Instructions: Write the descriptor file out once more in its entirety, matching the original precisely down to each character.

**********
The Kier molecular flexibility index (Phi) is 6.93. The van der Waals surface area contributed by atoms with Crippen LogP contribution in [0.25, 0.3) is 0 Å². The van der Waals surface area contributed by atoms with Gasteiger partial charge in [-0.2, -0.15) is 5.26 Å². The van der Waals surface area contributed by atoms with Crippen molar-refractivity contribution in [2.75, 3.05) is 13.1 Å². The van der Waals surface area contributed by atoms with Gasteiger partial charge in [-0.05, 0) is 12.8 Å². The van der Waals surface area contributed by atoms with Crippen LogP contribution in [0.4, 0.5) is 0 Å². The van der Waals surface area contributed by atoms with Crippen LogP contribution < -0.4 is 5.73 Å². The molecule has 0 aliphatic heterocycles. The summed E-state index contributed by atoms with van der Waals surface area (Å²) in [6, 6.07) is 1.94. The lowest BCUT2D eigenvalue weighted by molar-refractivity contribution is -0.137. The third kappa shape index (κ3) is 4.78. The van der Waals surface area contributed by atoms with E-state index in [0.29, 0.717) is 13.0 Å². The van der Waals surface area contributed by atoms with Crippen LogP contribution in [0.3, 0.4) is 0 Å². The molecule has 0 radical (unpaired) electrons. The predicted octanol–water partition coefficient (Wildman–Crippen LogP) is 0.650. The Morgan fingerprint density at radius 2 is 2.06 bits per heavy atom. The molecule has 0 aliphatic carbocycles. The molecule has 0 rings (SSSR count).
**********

The Kier molecular flexibility index (Phi) is 6.93. The van der Waals surface area contributed by atoms with Crippen LogP contribution in [0.25, 0.3) is 0 Å². The van der Waals surface area contributed by atoms with Gasteiger partial charge in [-0.2, -0.15) is 5.26 Å². The van der Waals surface area contributed by atoms with Crippen molar-refractivity contribution in [2.75, 3.05) is 13.1 Å². The van der Waals surface area contributed by atoms with Gasteiger partial charge in [-0.05, 0) is 12.8 Å². The van der Waals surface area contributed by atoms with Crippen LogP contribution in [0.4, 0.5) is 0 Å². The van der Waals surface area contributed by atoms with Crippen LogP contribution < -0.4 is 5.73 Å². The molecule has 0 aliphatic heterocycles. The summed E-state index contributed by atoms with van der Waals surface area (Å²) in [6, 6.07) is 1.94. The lowest BCUT2D eigenvalue weighted by molar-refractivity contribution is -0.137. The third kappa shape index (κ3) is 4.78. The van der Waals surface area contributed by atoms with E-state index in [0.29, 0.717) is 13.0 Å². The van der Waals surface area contributed by atoms with Crippen LogP contribution in [0.3, 0.4) is 0 Å². The molecule has 0 radical (unpaired) electrons. The predicted octanol–water partition coefficient (Wildman–Crippen LogP) is 0.650. The Morgan fingerprint density at radius 2 is 2.06 bits per heavy atom. The molecule has 0 aliphatic carbocycles. The molecule has 0 rings (SSSR count).